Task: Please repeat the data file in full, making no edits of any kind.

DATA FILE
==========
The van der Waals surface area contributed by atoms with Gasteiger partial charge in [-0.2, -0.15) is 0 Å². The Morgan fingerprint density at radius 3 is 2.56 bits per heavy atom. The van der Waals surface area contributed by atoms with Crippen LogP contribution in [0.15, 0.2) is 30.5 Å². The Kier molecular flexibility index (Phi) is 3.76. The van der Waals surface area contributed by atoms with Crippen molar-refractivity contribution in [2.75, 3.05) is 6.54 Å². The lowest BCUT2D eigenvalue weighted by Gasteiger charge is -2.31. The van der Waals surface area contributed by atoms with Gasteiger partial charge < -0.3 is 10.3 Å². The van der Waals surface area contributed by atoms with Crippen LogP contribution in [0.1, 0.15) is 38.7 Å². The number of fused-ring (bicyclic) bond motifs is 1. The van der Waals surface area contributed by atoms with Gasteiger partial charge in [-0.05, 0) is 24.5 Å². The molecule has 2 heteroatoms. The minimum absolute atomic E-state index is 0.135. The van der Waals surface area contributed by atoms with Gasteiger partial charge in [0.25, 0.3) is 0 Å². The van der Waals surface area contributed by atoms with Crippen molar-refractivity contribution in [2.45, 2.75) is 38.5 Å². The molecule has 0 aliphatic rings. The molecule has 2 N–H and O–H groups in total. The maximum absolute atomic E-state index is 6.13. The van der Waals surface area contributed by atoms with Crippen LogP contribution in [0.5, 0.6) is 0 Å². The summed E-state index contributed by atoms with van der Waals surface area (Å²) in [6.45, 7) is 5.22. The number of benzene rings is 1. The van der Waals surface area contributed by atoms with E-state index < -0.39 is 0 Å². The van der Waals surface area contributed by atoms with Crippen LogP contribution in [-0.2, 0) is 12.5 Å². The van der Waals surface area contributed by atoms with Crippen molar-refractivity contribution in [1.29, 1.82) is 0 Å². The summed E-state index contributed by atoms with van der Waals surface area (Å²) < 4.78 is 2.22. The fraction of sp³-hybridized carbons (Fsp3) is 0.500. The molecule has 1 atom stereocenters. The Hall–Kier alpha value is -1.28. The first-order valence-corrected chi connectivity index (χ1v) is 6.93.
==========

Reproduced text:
The van der Waals surface area contributed by atoms with Gasteiger partial charge in [-0.2, -0.15) is 0 Å². The Morgan fingerprint density at radius 3 is 2.56 bits per heavy atom. The van der Waals surface area contributed by atoms with Crippen LogP contribution in [0.15, 0.2) is 30.5 Å². The Kier molecular flexibility index (Phi) is 3.76. The van der Waals surface area contributed by atoms with Crippen molar-refractivity contribution in [2.75, 3.05) is 6.54 Å². The lowest BCUT2D eigenvalue weighted by Gasteiger charge is -2.31. The van der Waals surface area contributed by atoms with Gasteiger partial charge < -0.3 is 10.3 Å². The van der Waals surface area contributed by atoms with Crippen LogP contribution in [0.1, 0.15) is 38.7 Å². The number of fused-ring (bicyclic) bond motifs is 1. The van der Waals surface area contributed by atoms with Gasteiger partial charge in [-0.05, 0) is 24.5 Å². The molecule has 2 heteroatoms. The minimum absolute atomic E-state index is 0.135. The van der Waals surface area contributed by atoms with Gasteiger partial charge in [0.25, 0.3) is 0 Å². The van der Waals surface area contributed by atoms with Crippen molar-refractivity contribution in [2.45, 2.75) is 38.5 Å². The molecule has 0 aliphatic rings. The molecule has 2 N–H and O–H groups in total. The maximum absolute atomic E-state index is 6.13. The van der Waals surface area contributed by atoms with Crippen LogP contribution in [0.5, 0.6) is 0 Å². The summed E-state index contributed by atoms with van der Waals surface area (Å²) in [6.45, 7) is 5.22. The number of benzene rings is 1. The van der Waals surface area contributed by atoms with E-state index < -0.39 is 0 Å². The van der Waals surface area contributed by atoms with Crippen LogP contribution in [-0.2, 0) is 12.5 Å². The van der Waals surface area contributed by atoms with Crippen molar-refractivity contribution in [1.29, 1.82) is 0 Å². The summed E-state index contributed by atoms with van der Waals surface area (Å²) < 4.78 is 2.22. The fraction of sp³-hybridized carbons (Fsp3) is 0.500. The molecule has 1 atom stereocenters. The Hall–Kier alpha value is -1.28. The first-order valence-corrected chi connectivity index (χ1v) is 6.93.